The present invention will now be described in more detail with reference to preferred embodiments of the invention, given only by way of example, and illustrated in the accompanying drawings in which:

FIGS. 1A–1B show schematic side and partial perspective views, respectively, of a 6Li—ZnS “sandwich” detector for fission neutrons in accordance with a preferred embodiment of the present invention;

FIGS. 1C–1D show schematic end views of interleaved configurations in accordance with alternative embodiments of the invention;

FIG. 2A is an end view of the sandwiched 6Li detector of FIGS. 1A–1B; FIG. 2B is an end view of a conventional one-quarter inch 3He counter;

FIG. 3 is a graphical comparison of a 3-cubic inch 6Li sandwich detector and a ten-inch diameter Bonner Sphere detector, showing both count rate as well as the ratio between the counters; and

FIG. 4 is a graphical comparison of a 6Li sandwich detector and a Bonner Sphere detector for an “unshielded” 252Cf source.


The neutron detector of the present invention can be used in a variety of applications, such as pass-through portal detectors, e.g., devices in which a person or object is passed through a relatively large and usually stationary device. In addition, the compact nature of the neutron detector advantageously permits its use in smaller detectors, particularly handheld devices, e.g., portable devices of such dimensions that may enable an operator to handle the device without the need of mechanical assistance.

Thermal neutron sensitive scintillator films useful in the neutron detector include 6Li—ZnS, 10BN, and other thin layers of materials that release high energy He or H particles in neutron capture reactions. In general, the scintillating film has a high concentration of an element having a high probability of thermal neutron absorption with the subsequent emission of an energetic alpha, proton or triton with several MeV of energy. Also, the scintillating film should present a relatively small probability of detecting a gamma ray, and thus a composition of relatively low atomic number is preferred. Such materials can be 6Li- or 10B-enriched ZnS, 10BN, or other rare earth phosphors that contain Li or B as an additive. Suitable films include those available from St. Gobain (e.g., BC702 film) or Applied Scintillation Technology (e.g., ND scintillating screens).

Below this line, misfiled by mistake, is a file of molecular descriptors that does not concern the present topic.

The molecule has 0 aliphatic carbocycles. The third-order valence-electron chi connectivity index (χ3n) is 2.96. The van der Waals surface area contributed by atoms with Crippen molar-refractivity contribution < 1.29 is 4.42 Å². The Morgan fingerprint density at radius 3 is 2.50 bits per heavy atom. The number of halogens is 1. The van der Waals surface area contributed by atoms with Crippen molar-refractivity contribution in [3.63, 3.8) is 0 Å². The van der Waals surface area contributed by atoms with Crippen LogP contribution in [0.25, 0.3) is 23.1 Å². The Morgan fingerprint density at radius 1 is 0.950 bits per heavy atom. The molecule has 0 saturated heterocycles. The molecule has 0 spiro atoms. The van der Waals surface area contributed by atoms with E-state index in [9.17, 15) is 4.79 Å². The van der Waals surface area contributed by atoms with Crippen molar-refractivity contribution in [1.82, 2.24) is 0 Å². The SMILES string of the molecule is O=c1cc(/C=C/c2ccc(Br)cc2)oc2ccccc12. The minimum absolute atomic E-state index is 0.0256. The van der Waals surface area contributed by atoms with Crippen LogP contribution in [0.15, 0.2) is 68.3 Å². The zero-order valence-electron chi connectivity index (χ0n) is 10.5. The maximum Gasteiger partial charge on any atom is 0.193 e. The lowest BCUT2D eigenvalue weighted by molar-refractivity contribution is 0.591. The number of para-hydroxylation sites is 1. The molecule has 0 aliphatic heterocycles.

With reference to the embodiment illustrated in FIG. 1A–1B, a thermal neutron sensitive scintillator film 4 is interleaved with a hydrogenous thermalizing media 5 that can both slow down the fast neutrons as well as transmit the light from the scintillating films 4 to an external photo-sensor 15. Preferred hydrogenous materials have relatively high hydrogen-to-carbon ratios and are not unduly absorptive to the light from the scintillating film. For example, acrylics having a hydrogen-to-carbon ratio of about 1.6:1 are useful. Various suitable hydrogenous materials are commercially available and/or can be readily prepared by persons skilled in the art.

The hydrogenous media generally does not scintillate and can reduce the velocity of incoming fission neutrons to thermal energies substantially without producing light, while still being able to conduct the light from the scintillating layers to a photo-sensor. Gamma rays which might ionize in the primary volume of hydrogenous media can convert to a recoil electron and lose kinetic energy in the hydrogenous media substantially without producing light. Any residual light that might be produced if such an electron did cross the scintillating layer generally is significantly smaller than that from the high energy alpha particle produced within the thin cross-sectional volume of the scintillator itself.

Preferred hydrogenous media materials which have relatively high hydrogen concentrations and are still highly transparent include acrylic and styrene. A wide variety of other polymeric materials, examples of which include polyvinyltoluene (PVT) and polyethylene, can be used provided that the material is sufficiently clear. High density polyethylene (HPDE), when produced by extrusion, tends to be hazy or milky. HDPE is also available as a casting resin, which can be formed into very clear solid shapes that can then be polished or attached to other surfaces. The refractive index of this material is 1.54, which compares with many glasses and may also be formed into a good light guide for transmitting light out an exposed end to a photo-sensor. 6Li-doped ZnS can be obtained with either Ag or Cu doping which allows the emitted light to range from 450 to 550 nm average output wavelength in order to match different photo-sensors.